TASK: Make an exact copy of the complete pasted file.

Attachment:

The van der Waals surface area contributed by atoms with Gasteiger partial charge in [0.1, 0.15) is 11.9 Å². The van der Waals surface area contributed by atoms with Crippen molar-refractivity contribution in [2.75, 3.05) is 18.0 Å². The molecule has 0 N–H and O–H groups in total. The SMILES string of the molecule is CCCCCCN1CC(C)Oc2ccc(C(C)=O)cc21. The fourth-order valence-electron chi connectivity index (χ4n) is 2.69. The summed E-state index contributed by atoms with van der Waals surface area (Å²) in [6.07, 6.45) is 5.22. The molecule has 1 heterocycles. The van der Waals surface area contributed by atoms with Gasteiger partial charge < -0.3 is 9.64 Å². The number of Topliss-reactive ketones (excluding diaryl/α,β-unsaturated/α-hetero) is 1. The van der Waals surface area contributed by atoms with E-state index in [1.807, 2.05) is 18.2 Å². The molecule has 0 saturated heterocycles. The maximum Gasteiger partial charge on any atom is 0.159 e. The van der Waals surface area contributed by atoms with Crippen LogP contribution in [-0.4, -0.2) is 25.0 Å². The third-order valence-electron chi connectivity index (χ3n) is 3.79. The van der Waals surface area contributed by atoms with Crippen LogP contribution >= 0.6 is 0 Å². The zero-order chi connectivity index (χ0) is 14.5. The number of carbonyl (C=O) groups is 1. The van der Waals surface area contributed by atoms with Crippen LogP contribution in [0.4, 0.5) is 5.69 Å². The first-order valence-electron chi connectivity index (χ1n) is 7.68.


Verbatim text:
The van der Waals surface area contributed by atoms with Gasteiger partial charge in [0.1, 0.15) is 11.9 Å². The van der Waals surface area contributed by atoms with Crippen molar-refractivity contribution in [2.75, 3.05) is 18.0 Å². The molecule has 0 N–H and O–H groups in total. The SMILES string of the molecule is CCCCCCN1CC(C)Oc2ccc(C(C)=O)cc21. The fourth-order valence-electron chi connectivity index (χ4n) is 2.69. The summed E-state index contributed by atoms with van der Waals surface area (Å²) in [6.07, 6.45) is 5.22. The molecule has 1 heterocycles. The van der Waals surface area contributed by atoms with Gasteiger partial charge < -0.3 is 9.64 Å². The number of Topliss-reactive ketones (excluding diaryl/α,β-unsaturated/α-hetero) is 1. The van der Waals surface area contributed by atoms with E-state index in [1.807, 2.05) is 18.2 Å². The molecule has 0 saturated heterocycles. The maximum Gasteiger partial charge on any atom is 0.159 e. The van der Waals surface area contributed by atoms with Crippen LogP contribution in [-0.4, -0.2) is 25.0 Å². The third-order valence-electron chi connectivity index (χ3n) is 3.79. The van der Waals surface area contributed by atoms with Crippen LogP contribution >= 0.6 is 0 Å². The zero-order chi connectivity index (χ0) is 14.5. The number of carbonyl (C=O) groups is 1. The van der Waals surface area contributed by atoms with Crippen LogP contribution in [0.4, 0.5) is 5.69 Å². The first-order valence-electron chi connectivity index (χ1n) is 7.68.